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43 Cards in this Set

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picornavirus (virion nucleic acid)
single (+) stranded RNA
picornavirus (nucleocapsid structure)
naked
icosahedral
picornavirus (virion nucleic acid structure)
single stranded;
linear;
one molecule per virion;
(+) stranded
picornavirus (summary of replication)
1) Viral RNA enters the cytoplasm of the host cell and functions *first* as mRNA
2) virion mRNA is translated into a large polyprotein
3)the poly proteins are cleaved into functional proteins (including viral RNA polymerase and capsomeric proteins)
4) the polymerase uses the virion RNA as template to make complementary minus-stranded RNA
picornavirus (examples)
[Enteric Viruses:
polio virus
Human Enteroviruses
(formerly classified as:
Coxsackie viruses
ECHO viruses)
Hepatitis A]

Rhinoviruses (NOT ENTERIC, aerosol/resp. droplets)
Aseptic Meningitis (caused by what virus group/type(s))
picornaviruses
poliovirus
Coxsackie virus
ECHO virus
POLIO (virus group)
virus group: PICORNAVIRUS (polio virus)
POLIO (epidemiology)
fecal-oral transmission

epidemics not seen until 20th century (rise in sanitation), in prevaccine era most people were exposed w/in first year of life, aquired passive--> active immunity
sanitation improved, not everyone infected in infancy, susceptible population developed, when poliovirus introduced to susceptible population epidemic of paralytic disease resulted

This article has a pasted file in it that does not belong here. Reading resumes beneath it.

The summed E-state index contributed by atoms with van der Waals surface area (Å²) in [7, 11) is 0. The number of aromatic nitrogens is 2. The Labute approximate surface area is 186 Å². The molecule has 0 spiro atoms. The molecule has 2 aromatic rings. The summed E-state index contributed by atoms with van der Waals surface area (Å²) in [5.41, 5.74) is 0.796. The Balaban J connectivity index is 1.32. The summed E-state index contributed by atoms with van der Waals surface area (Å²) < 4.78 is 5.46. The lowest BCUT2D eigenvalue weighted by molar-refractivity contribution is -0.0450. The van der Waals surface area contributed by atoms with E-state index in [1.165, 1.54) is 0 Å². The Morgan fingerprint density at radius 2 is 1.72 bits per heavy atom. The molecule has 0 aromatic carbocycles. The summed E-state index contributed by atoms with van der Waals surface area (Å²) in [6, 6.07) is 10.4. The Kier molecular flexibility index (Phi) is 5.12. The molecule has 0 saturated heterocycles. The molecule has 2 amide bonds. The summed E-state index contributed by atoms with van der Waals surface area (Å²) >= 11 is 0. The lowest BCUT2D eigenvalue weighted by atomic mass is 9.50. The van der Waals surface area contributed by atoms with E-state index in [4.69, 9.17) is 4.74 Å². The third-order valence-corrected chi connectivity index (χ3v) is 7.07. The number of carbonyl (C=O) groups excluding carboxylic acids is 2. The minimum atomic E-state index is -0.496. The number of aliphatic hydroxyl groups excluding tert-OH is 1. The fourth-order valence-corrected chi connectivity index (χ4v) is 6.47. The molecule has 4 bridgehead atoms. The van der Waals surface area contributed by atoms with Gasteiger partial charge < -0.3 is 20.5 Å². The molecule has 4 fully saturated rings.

as sanitation further improved, epidemics became more severe because older children and adults are more likley to become paralyzed
POLIO (pathogenesis)
a) virus swallowed
b) initial multiplication in lymphoid tissues w/ oral and fecal excretion of the virus
c) in rare cases tha end in paralysis: invasion of CNS (probably by way of VIREMIA)
d) circulating Ab appears too late to prevent invasion of CNS, paralysis occurs despite large amounts of Ab against virus in the blood
e) incubation period: 2-3 weeksPOL
POLIO (diagnosis)
isolation of virus (via specific inoculation of cell culture)
or rise in antibody titer
POLIO (vaccination)
both killed and live attenuated have bee used (both induce humoral Antibodies)

killed vaccine is now preferred (since the only cases of paralytic disease in the US in recent years have been back-mutations of vaccine)
POLIO (chemotherapy)
none
Coxsackie virus (virus group)
Pircornavirus
Coxsackie virus (epidemiology)
fecal-oral, but also respiratory aerosols
POLIO (clinical presentations)
a) Subclinical (inapparent) infection
b) Mild/Nonspecific
c) Aseptic Meningitis (non-paralytic polio)
d) Paralytic Polio
1. SPINAL POLIO (destruction of motor neurons)
2. BULBAR POLIO (attack on the respiratory centers in the medulla and cranial nerves)
NEONATAL MYOCARDITIS
caused by what virus?
mode of transmission?
common where?
Some Group B Coxsackie viruses (picornaviruses)

generalized infection (not just heart)
enteric epidemiology
generally newborn nursery epidemic
(also in adults)
EPIDEMIC PLUEORDYNIA
caused by what type of virus?
symptoms?
probable cause of symptoms?
caused by Group B Coxsackie viruses (bening, self-limiting picornavirus)

characterized by thoracic pain aggravated by deep breaths

probably caused by viral attack upon intercostal muscle cells
HERPANGINA
caused by what type of virus?
symptoms?
caused by Group A Coxsackie Viruses (picornaviruses)
<<NOT HERPES, NOT ANGINA>>

symptoms: acute sore through with other systemic signs of infection

characteristic ulcerating vesicles in the throat
HAND-FOOT-AND-MOUTH disease
caused by Group A Coxsackie viruses
(icornaviruses)

spread by fecal-oral pathway
VIREMIC disease
vesicular lesions all appear at about the same time